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Giant Yarrow Seeds

Herb Seeds

Giant Yarrow Seeds

achillea-millefolium-var-gigantea-giant-yarrow.jpg
achillea-millefolium-var-gigantea-giant-yarrow.jpg

Giant Yarrow Seeds

3.75

Chemical-free farm-grown Giant Yarrow (Achillea millefolium var gigantea) seeds for organic growing.

All seed varieties are grown at our farm, Fireweed, or gathered sustainably from the near by wilds. We gather, process, and package every seed variety we carry ourselves with love and care in small batches. We never purchase seeds from outside sources to resell to you. All of our varieties are open-pollinated, grown without the use of chemicals, hybrid-free and GMO-free.

1 pkg (approx 60-80 seeds)

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Common Names
Giant Yarrow

Botanical Name
Achillea millefolium var gigantea

Plant Family
Asteraceae (Daisy Family)

Native Range
N/A

Life Cycle
Perennial

Hardiness Zone
5-9

Habit
4 feet tall in bloom with large flat-topped umbell-like clusters of cream-white flowers. The leaves are broader and less feathery than Common Yarrow.

Sun/Soil
Full sun to part shade, well-drained soil.

Germination/Sowing
Seeds germinate easily and can be direct sown in fall or spring, or started in flats in the spring and then transplanted out. 

Growing/Care
Yarrow is one of the more adaptable herbs in the apothecary garden. In its wild habitat it can be found pretty much anywhere. I’ve seen in along shady and moist forest edges, dry sunny meadows, and all the way up in the alpine where it stays very tiny and is potently aromatic. Yarrow is best grown in full sun and in dry conditions to encourage a strong medicine.

Harvesting
The aerial parts can be harvested when the plants are in bloom in summer. The leaves and flowers are both used medicinally, and the woody stems discarded. Yarrow dries well, and can be also used fresh.

Culinary Uses
The leaves can be eaten in salads or as a cooking green. They are milder tasting and more palatable for this purpose in the spring when they are tender and young.

Medicinal Uses
Yarrow is the champion of all wound healing herbs. It is a powerful astringent, antimicrobial, anti-inflammatory, and pain reliever all in one. It is the one herb the ancient warriors chose to take into battle to help heal their wounds. I’ve heard of the entire plant being used for this purpose, but more commonly the dried leaves are ground and made into a fine ’wound powder’ that can staunch bleeding and prevent infection.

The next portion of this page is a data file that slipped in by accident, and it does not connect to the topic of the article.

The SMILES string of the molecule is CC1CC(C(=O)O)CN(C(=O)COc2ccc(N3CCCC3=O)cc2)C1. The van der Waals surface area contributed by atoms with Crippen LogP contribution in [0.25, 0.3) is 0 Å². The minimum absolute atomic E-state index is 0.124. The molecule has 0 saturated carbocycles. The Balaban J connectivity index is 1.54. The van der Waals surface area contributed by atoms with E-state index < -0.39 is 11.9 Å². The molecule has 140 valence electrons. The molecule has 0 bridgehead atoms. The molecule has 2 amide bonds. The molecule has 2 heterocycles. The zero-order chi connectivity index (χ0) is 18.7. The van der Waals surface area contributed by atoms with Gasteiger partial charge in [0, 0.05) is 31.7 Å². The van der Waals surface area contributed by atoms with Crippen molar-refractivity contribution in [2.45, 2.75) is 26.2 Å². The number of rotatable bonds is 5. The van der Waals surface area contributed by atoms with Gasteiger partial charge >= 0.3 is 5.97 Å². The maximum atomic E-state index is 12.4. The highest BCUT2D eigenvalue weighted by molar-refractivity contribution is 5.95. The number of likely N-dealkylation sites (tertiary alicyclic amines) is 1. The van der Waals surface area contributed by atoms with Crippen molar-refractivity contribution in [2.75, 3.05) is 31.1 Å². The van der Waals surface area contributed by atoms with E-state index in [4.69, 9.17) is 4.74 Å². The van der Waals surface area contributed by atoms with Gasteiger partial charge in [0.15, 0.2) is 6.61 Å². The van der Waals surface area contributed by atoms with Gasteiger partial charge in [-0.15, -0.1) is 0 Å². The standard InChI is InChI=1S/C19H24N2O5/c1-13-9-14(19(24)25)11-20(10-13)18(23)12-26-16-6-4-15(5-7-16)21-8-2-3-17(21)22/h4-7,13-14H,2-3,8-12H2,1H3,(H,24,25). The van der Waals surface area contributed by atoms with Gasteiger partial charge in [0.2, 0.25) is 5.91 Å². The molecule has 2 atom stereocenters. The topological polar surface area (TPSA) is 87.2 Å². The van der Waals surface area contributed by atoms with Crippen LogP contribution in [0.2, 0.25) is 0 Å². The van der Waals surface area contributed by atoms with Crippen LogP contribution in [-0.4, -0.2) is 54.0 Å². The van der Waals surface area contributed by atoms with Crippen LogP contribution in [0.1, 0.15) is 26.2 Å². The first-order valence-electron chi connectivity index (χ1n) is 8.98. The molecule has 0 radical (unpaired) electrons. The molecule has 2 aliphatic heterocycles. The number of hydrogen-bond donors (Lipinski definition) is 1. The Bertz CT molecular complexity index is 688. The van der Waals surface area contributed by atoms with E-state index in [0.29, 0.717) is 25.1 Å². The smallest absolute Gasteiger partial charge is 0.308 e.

Yarrow can be taken internally for fevers, colds, and flus. It also helps to tone the digestive system, relieve gas and bloating, and digestive upset. It is useful to help ease menstrual cramps and heavy bleeding, or to bring on menstruation for cases of stuck menses or amenorrhea. It’s gentle nervine action also make it a useful herb for the moon time. It is also useful as a cardiovascular herb, as it helps to lower blood pressure by dilating blood vessels, and helps to improve tissue tone and function.

Yarrow contains within itself a medicine chest of value, and has been long associated with the ‘Wounded Healer’ archetype. Stories of Yarrow’s virtues can be found in Greek mythology with its ties to the great healer and oracle Chiron, and to the hero Achilles. (The latter from whom Yarrow gets its botanical name Achillea.)

Yarrow teaches us about our wounds as a right of passage, about the transformation of suffering into wisdom. When we surrender to our own suffering and trust our healing process, and let that healing change us, we can be blessed with the discovery of a deep purpose and meaning, the birth of a truer self, and a gift to help others. The wounded healer embodies a deep compassion for others, having suffered deeply themselves.

Themes
Native Plant Garden, Apothecary Garden, Alternative Lawn, Woodland Garden, Low Maintenance, Deer Resistant, Attracts Pollinators, Container Garden, Cut Flowers.